1999 (Feb 27). Brighton. A Yellow Legged Gull out of my friend's window. I think. Bit of a heavy weekend I recall.

2003 (Feb 28) Hakodate. Male Crossbill singing in the aforementioned Goryokaku park.

2005 (Feb 27th) Hakodate. Good day in Yunokawa. Long Billed Plover, Brown Dipper, Yellow Throated Bunting and Buff Bellied Pipit.

21 February 2007

Eagles on the ice

Not as good as the Eagle pics a couple of weeks ago but a bit more atmospheric perhaps. An adult Stellers Sea Eagle standing on the ice at Onuma Lake. Although still wintry at Onuma there are some ice-free patches showing on the lake and in amongst all the Corvids were 1 or 2 Stellers and 3 or 4 White Tailed Eagles. The usual common woodland species. Nuthatch, Great, Varied and Marsh Tit, Dusky Thrush, Great Spotted anmd Japanese Pygmy Woodpecker. Yet more pics from the regular group of tame individuals.

My wife snapped this whilst wandering off in the forest. Heavily cropped and zoomed but not so bad for a 100 quid digicam.

We started the day off in lousy weather at Kamiso. The local council are doing some construction work next to the river (why? they have to spend their budgets and provide enployment for unemployable types who need sake/cigs/pachinko money by doing useless projects that wreck the environment even more). Crappy weather meant we didn't hang around for long anyway. 4 Great Egret, a few Grey Heron, Glaucous and Glaucous Winged Gull, Black Necked Grebe plus a few common Ducks were present.

Here are a couple of shots from the end of the day at Onuma.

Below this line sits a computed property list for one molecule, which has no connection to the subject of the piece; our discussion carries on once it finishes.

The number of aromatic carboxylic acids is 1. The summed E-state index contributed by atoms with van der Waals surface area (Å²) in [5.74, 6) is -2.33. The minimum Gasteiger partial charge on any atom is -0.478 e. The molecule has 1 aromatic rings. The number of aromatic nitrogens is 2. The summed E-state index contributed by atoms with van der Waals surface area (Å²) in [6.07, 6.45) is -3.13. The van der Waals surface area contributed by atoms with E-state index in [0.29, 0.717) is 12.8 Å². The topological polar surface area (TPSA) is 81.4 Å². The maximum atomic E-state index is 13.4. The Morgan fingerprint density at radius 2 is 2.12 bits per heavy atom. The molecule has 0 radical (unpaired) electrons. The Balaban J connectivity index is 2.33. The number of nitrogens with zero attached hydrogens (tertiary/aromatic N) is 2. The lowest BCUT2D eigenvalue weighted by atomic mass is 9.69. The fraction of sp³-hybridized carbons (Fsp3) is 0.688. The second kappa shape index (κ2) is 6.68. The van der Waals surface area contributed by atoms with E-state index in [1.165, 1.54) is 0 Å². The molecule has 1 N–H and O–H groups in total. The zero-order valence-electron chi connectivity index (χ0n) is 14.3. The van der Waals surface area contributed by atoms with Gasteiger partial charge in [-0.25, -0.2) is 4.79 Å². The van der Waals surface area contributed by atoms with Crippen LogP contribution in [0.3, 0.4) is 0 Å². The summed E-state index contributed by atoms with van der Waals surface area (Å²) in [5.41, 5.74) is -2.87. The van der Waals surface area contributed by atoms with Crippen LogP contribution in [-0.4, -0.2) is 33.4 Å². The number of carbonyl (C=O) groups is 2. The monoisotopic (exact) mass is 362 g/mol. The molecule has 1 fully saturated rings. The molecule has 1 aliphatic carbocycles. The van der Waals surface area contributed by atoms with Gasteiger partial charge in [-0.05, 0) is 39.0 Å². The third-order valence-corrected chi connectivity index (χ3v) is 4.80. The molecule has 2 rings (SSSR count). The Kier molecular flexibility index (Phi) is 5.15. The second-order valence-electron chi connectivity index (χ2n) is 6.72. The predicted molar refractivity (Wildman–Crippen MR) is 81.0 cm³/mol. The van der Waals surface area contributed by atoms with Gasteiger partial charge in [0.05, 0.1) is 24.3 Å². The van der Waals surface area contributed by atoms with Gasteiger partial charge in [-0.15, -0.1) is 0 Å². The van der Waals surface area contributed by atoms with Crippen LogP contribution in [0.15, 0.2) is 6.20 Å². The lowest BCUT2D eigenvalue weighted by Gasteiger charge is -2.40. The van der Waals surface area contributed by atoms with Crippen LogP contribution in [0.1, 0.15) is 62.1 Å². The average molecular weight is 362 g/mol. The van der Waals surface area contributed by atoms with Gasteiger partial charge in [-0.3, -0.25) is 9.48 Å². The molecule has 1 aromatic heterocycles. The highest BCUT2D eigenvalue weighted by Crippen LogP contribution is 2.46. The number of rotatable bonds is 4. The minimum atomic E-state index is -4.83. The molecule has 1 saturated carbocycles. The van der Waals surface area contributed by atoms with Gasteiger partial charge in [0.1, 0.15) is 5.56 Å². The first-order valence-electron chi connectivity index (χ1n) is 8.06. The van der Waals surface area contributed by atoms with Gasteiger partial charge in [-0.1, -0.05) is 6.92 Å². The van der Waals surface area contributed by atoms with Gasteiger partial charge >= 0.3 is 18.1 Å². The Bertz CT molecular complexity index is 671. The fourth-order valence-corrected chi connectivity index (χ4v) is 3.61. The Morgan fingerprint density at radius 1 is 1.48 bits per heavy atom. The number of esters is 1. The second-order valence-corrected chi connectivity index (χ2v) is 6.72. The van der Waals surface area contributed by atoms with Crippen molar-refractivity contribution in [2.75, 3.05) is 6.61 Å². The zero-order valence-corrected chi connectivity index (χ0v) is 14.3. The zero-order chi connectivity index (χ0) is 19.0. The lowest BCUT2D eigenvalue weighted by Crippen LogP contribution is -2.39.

I'm just debating whether or not to get up early to watch the Liverpool game vs Barcelona. I flicked between the Man U and Arsenal games early this morning (with French and Dutch commentary). Hardly worth getting up at 4.45am for..........will Liverpool be any different?

Around Feb 21st down the years
1986 (Feb 21) Penwortham. A male Siskin in the garden.

1987 (Feb 21) Pilling/Leighton Moss. The first 7 or 8 months of 1987 saw the only twitching I've ever done (this is because I can't drive more than anything). A SNOW GOOSE at Pilling was the bird me and friend (he drove a Mini at the time) twitched. Oh and nice view of a Bittern at Leighton Moss later too.

2006 (Feb 22) Hakodate. Smew plus all 5 species Grebe at Kamiso.

18 February 2007

Another quiet week

No digiscoping at all for a while. Just a cheap camera in the pocket. This is not a good photo by any means but at least it shows (just about) the wing pattern of the Thayers Gull on the river near my flat this afternoon. The other odd looking Gull (the taimyrensis) has upped and left it seems. Another very mild day and I walked down the river to the Pacific Ocean (the words sound much more exotic than the reality). Brambling, Siskin, a male Blue Rock Thrush, 5 species of Duck including a male Pochard, a Daurian Redstart, plus some Scaup and Merganser on the sea were the noteworthy species.

I didn't do much birding last week. Although this winter has been extremely mild last Wednesday certainly wasn't. Horizontal snow/sleet/rain and high winds made birding impossible. A good friend of mine drove us to Yakumo as he wanted to see the Eagles. We saw some but as even getting out of the car was an ordeal photos were out of the question.

I just ordered a new lightweight tripod for my lighweight second Scope so on these frequent carless days I may get out and do some digiscoping on the hoof(the bigger scope/tripod combination is a bit of a pain to carry around all day).

I'd like to introduce 2 other good friends of mine. Mr Sapporo and Mr Nikka.